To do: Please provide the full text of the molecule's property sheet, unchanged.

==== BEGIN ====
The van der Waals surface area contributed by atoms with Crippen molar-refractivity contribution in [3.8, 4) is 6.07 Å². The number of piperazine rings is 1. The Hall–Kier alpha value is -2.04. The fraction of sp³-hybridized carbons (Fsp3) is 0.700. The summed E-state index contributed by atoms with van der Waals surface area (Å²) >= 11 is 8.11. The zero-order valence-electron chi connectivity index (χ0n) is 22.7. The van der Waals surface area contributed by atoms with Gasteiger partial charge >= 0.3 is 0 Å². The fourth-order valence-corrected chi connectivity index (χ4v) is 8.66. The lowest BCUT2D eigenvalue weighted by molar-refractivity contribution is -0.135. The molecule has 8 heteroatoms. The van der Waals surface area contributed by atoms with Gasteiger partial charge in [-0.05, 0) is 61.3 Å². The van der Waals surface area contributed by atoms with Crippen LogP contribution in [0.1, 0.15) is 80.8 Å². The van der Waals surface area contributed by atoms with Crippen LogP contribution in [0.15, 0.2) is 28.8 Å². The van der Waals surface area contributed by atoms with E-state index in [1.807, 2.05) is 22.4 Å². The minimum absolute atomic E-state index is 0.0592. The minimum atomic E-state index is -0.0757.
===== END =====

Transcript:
The van der Waals surface area contributed by atoms with Crippen molar-refractivity contribution in [3.8, 4) is 6.07 Å². The number of piperazine rings is 1. The Hall–Kier alpha value is -2.04. The fraction of sp³-hybridized carbons (Fsp3) is 0.700. The summed E-state index contributed by atoms with van der Waals surface area (Å²) >= 11 is 8.11. The zero-order valence-electron chi connectivity index (χ0n) is 22.7. The van der Waals surface area contributed by atoms with Gasteiger partial charge >= 0.3 is 0 Å². The fourth-order valence-corrected chi connectivity index (χ4v) is 8.66. The lowest BCUT2D eigenvalue weighted by molar-refractivity contribution is -0.135. The molecule has 8 heteroatoms. The van der Waals surface area contributed by atoms with Gasteiger partial charge in [-0.05, 0) is 61.3 Å². The van der Waals surface area contributed by atoms with Crippen LogP contribution in [0.1, 0.15) is 80.8 Å². The van der Waals surface area contributed by atoms with Crippen LogP contribution in [0.15, 0.2) is 28.8 Å². The van der Waals surface area contributed by atoms with E-state index in [1.807, 2.05) is 22.4 Å². The minimum absolute atomic E-state index is 0.0592. The minimum atomic E-state index is -0.0757.